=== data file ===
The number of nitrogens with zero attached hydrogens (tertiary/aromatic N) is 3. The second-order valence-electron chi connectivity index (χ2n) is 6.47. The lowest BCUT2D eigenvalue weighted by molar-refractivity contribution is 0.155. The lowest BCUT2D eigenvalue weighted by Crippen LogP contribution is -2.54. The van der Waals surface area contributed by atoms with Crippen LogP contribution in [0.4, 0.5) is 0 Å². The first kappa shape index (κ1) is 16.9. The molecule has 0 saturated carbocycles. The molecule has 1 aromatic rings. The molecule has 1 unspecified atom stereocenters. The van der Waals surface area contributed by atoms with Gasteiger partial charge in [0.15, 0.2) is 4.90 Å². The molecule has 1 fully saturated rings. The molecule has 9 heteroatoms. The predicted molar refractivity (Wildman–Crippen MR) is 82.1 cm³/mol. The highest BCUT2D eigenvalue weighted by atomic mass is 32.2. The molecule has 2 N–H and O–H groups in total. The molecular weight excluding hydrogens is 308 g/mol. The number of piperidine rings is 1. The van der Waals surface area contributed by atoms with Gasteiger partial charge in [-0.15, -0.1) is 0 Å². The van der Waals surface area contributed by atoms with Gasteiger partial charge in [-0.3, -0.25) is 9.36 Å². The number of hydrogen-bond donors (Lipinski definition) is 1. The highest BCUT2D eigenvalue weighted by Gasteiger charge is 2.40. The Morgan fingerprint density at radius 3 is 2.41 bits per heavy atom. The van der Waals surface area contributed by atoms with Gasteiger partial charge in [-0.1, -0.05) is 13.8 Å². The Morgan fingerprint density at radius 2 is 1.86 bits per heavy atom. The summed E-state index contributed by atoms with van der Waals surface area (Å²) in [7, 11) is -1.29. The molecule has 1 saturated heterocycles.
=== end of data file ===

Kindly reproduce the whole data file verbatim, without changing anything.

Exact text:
The number of nitrogens with zero attached hydrogens (tertiary/aromatic N) is 3. The second-order valence-electron chi connectivity index (χ2n) is 6.47. The lowest BCUT2D eigenvalue weighted by molar-refractivity contribution is 0.155. The lowest BCUT2D eigenvalue weighted by Crippen LogP contribution is -2.54. The van der Waals surface area contributed by atoms with Crippen LogP contribution in [0.4, 0.5) is 0 Å². The first kappa shape index (κ1) is 16.9. The molecule has 0 saturated carbocycles. The molecule has 1 aromatic rings. The molecule has 1 unspecified atom stereocenters. The van der Waals surface area contributed by atoms with Gasteiger partial charge in [0.15, 0.2) is 4.90 Å². The molecule has 1 fully saturated rings. The molecule has 9 heteroatoms. The predicted molar refractivity (Wildman–Crippen MR) is 82.1 cm³/mol. The highest BCUT2D eigenvalue weighted by atomic mass is 32.2. The molecule has 2 N–H and O–H groups in total. The molecular weight excluding hydrogens is 308 g/mol. The number of piperidine rings is 1. The van der Waals surface area contributed by atoms with Gasteiger partial charge in [-0.15, -0.1) is 0 Å². The van der Waals surface area contributed by atoms with Gasteiger partial charge in [-0.3, -0.25) is 9.36 Å². The number of hydrogen-bond donors (Lipinski definition) is 1. The highest BCUT2D eigenvalue weighted by Gasteiger charge is 2.40. The Morgan fingerprint density at radius 3 is 2.41 bits per heavy atom. The van der Waals surface area contributed by atoms with Gasteiger partial charge in [-0.1, -0.05) is 13.8 Å². The Morgan fingerprint density at radius 2 is 1.86 bits per heavy atom. The summed E-state index contributed by atoms with van der Waals surface area (Å²) in [7, 11) is -1.29. The molecule has 1 saturated heterocycles.